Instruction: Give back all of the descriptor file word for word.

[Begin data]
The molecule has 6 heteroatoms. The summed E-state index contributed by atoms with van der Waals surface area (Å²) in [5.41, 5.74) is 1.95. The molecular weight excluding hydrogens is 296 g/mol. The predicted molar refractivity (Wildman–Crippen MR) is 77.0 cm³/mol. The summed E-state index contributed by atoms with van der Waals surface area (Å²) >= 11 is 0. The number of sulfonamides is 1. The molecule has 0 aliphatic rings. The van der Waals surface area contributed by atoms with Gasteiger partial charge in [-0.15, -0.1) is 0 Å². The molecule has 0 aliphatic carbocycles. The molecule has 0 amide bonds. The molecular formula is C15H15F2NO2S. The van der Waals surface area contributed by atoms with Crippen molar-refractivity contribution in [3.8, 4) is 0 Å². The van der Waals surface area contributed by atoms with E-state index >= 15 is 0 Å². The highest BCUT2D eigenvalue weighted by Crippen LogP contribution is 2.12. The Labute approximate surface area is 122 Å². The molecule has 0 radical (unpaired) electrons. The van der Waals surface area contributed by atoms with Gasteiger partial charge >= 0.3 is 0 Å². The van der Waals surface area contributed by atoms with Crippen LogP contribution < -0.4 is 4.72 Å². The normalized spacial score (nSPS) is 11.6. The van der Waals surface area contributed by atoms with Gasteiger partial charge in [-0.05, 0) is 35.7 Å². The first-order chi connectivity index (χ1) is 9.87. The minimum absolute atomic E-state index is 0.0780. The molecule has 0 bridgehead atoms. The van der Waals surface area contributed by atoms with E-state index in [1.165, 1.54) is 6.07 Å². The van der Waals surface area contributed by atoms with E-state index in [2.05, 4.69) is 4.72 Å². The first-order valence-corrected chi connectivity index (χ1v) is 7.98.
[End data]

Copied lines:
The molecule has 6 heteroatoms. The summed E-state index contributed by atoms with van der Waals surface area (Å²) in [5.41, 5.74) is 1.95. The molecular weight excluding hydrogens is 296 g/mol. The predicted molar refractivity (Wildman–Crippen MR) is 77.0 cm³/mol. The summed E-state index contributed by atoms with van der Waals surface area (Å²) >= 11 is 0. The number of sulfonamides is 1. The molecule has 0 aliphatic rings. The van der Waals surface area contributed by atoms with Gasteiger partial charge in [-0.15, -0.1) is 0 Å². The molecule has 0 aliphatic carbocycles. The molecule has 0 amide bonds. The molecular formula is C15H15F2NO2S. The van der Waals surface area contributed by atoms with Crippen molar-refractivity contribution in [3.8, 4) is 0 Å². The van der Waals surface area contributed by atoms with E-state index >= 15 is 0 Å². The highest BCUT2D eigenvalue weighted by Crippen LogP contribution is 2.12. The Labute approximate surface area is 122 Å². The molecule has 0 radical (unpaired) electrons. The van der Waals surface area contributed by atoms with Gasteiger partial charge >= 0.3 is 0 Å². The van der Waals surface area contributed by atoms with Crippen LogP contribution < -0.4 is 4.72 Å². The normalized spacial score (nSPS) is 11.6. The van der Waals surface area contributed by atoms with Gasteiger partial charge in [-0.05, 0) is 35.7 Å². The first-order chi connectivity index (χ1) is 9.87. The minimum absolute atomic E-state index is 0.0780. The molecule has 0 bridgehead atoms. The van der Waals surface area contributed by atoms with E-state index in [1.165, 1.54) is 6.07 Å². The van der Waals surface area contributed by atoms with E-state index in [2.05, 4.69) is 4.72 Å². The first-order valence-corrected chi connectivity index (χ1v) is 7.98.